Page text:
The blockchain technology is currently being leveraged and applied to many industries from energy and resource distribution to sensitive document storage and retrieval in fields like medical, real estate and even law. It can also be used to improve the IoT ecosystem.
The Internet of Things is the next evolution of the internet, connecting not just traditional web-enabled devices but also any kind of electrical appliance to the internet. This is typical of new waves of technology; the capabilities are outstripping our ability to fully understand their implications, much less prepare for them, particularly in terms of regulations. Despite numerous report warning of potential invasion to our privacy at an unprecedented level of granularity, little has been done to protect citizens’ right to live their lives without being monitored in every action they take.
The Internet of Things has been a big buzz word in technology for a couple years now. The Internet of Things refers to how everyday devices are becoming connected or digitised with technology. Who would have thought that pills could be digitised and that prescribed medicines could become part of The Internet of Things? It happened this past November when the FDA (Food and Drug Administration) approved the first pill with a digital sensor. What does this mean for medicine? It means that the prescribing doctor can be notified when a patient takes their medication; or maybe even more importantly, if they didn’t take their medication as prescribed.
One of the most exciting trends in the modern agriculture industry is the rise of smart farming. Although relatively new, this practice is starting to take hold throughout Europe. In a few years, it may replace older ways of doing things entirely.
For the first time, a session on cooperation with Europe, organized with the assistance of the Association of European Businesses: “Russian-European Relations Today and Tomorrow: Challenges and Opportunities for Business” was held on the margins of SPIEF-2019.
A tremendous variety of social networking sites have popped up in recent years and most gradually become irrelevant by failing to adjust to sophisticated user needs and expectations, essentially failing to recognize that our social needs vary over place or time.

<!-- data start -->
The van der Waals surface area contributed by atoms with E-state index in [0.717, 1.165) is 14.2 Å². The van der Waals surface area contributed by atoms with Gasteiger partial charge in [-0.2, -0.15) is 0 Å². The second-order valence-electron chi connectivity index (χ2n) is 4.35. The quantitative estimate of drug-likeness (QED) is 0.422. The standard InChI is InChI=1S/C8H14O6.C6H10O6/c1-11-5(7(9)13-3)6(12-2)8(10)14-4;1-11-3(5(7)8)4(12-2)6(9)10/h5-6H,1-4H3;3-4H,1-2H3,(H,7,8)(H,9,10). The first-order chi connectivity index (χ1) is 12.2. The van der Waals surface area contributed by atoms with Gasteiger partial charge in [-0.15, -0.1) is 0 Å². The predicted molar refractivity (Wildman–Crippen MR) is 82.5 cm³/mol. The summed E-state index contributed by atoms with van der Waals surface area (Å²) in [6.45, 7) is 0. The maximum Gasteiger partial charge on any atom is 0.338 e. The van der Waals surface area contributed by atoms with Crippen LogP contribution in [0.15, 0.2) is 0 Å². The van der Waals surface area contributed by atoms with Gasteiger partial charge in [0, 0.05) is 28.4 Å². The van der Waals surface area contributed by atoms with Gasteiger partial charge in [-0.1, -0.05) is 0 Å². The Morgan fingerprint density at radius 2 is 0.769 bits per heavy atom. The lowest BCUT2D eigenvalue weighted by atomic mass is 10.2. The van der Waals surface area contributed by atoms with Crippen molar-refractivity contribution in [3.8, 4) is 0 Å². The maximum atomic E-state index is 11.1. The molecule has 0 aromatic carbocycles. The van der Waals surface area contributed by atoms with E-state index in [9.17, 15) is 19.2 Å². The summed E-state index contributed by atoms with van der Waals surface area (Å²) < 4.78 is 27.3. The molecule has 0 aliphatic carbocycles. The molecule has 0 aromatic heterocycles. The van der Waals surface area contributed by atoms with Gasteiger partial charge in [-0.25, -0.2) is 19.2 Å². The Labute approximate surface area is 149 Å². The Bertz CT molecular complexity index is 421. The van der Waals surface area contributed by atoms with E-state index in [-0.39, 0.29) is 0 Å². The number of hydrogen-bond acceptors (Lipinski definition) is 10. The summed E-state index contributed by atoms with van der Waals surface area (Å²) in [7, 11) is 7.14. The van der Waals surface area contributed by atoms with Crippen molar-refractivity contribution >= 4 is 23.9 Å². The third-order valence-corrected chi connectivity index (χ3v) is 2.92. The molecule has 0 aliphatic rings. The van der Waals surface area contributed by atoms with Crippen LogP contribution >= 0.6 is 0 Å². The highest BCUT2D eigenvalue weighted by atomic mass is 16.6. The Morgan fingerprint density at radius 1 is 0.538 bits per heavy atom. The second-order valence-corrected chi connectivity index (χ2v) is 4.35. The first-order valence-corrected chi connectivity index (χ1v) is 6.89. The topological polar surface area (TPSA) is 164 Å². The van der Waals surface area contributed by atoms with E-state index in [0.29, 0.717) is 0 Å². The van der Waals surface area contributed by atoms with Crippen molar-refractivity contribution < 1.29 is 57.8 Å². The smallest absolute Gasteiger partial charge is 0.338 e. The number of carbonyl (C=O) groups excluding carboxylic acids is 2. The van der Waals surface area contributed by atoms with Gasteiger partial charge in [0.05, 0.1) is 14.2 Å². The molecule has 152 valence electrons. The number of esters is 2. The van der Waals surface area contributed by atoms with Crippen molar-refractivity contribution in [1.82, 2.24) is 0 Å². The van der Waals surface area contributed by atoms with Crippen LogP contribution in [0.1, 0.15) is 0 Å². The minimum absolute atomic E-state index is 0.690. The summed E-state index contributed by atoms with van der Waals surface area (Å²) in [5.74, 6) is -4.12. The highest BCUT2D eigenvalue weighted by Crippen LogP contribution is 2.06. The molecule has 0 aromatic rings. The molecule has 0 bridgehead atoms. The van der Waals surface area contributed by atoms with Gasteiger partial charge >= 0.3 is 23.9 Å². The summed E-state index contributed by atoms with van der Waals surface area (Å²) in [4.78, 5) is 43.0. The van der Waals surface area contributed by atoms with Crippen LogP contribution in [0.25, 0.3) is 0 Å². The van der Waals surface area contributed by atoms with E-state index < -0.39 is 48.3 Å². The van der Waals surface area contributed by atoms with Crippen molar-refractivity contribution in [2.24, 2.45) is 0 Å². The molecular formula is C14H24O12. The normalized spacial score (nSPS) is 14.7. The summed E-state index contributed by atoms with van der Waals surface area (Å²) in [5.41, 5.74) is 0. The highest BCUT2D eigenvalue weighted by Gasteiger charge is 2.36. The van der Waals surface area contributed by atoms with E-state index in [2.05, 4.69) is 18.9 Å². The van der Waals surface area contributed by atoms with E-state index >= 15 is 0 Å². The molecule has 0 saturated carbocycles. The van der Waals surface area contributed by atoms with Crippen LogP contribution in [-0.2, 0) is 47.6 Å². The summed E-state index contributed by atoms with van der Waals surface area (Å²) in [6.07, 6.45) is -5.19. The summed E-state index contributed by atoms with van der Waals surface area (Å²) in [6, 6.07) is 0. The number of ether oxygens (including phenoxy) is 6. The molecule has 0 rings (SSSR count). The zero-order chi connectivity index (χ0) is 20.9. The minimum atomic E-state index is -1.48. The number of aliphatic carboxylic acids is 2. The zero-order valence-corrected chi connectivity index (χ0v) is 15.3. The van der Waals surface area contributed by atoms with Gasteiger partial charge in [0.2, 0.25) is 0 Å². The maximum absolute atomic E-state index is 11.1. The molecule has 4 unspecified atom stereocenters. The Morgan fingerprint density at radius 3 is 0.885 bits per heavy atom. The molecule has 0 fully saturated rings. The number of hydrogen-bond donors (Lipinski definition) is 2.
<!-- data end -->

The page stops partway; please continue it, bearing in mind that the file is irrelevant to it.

Big data, AI, social media, the Internet of things and cybersecurity are transforming our work environments as well as our life as citizens and consumers but more than 56% of Europeans is still lacking the basic skills and competences to navigate effectively Read more […]
Ruby Rose is the most dangerous celebrity on the net. The star of the TV series Orange Is the New Black and scientist facing off against a prehistoric shark in The Meg is a peaceful person offline, but online it’s a whole different story. McAfee, one Read more […]
A better management of chronic illnesses such as dementia can be done by harnessing technological solutions. But this kind of innovative support cannot be used unless it respects the rights of people affected by the disease. In contrast, those close to dementia patients have a responsibility to adopt preventive steps to manage the disease. But this can only happen once governments implement adequate level of support. In this exclusive EuroScientist interview, June Andrews, director of the Dementia Services Development Centre at the University of Stirling, in Scotland, UK, analyses the potential and the drawbacks of innovation for the 50 million people worldwide affected by this condition.
We have prepared a selection of article and opinions related to how the digital era is going to change our society, in a way that data privacy will never be the same as ever before. It is no mystery that technology evolves faster than regulations. Yet, this could have some serious consequences for our privacy in our highly connected word. Each one of use leaves a trail of digital breadcrumbs, which is likely to grow over time as more and more every-day objects are connected to the internet. We look at what needs to happen to ensure that the digital world best serves our societies and that our privacy is protected.
Big Data is becoming a new paradigm of evidence-based decision making, creating new possibilities to build smarter, more resilient and more efficient cities and societies. In this interview, Dirk Helbing, professor of computational social science at ETH Zurich, Switzerland, explains how to best utilise information for ourselves and our society, and what pitfalls may lie ahead.
Patrick Wheeler is an expert in cybersecurity and technology, with over twenty yeaers of experience in the field. In this interview he talks about people, crime, and the cyberspace.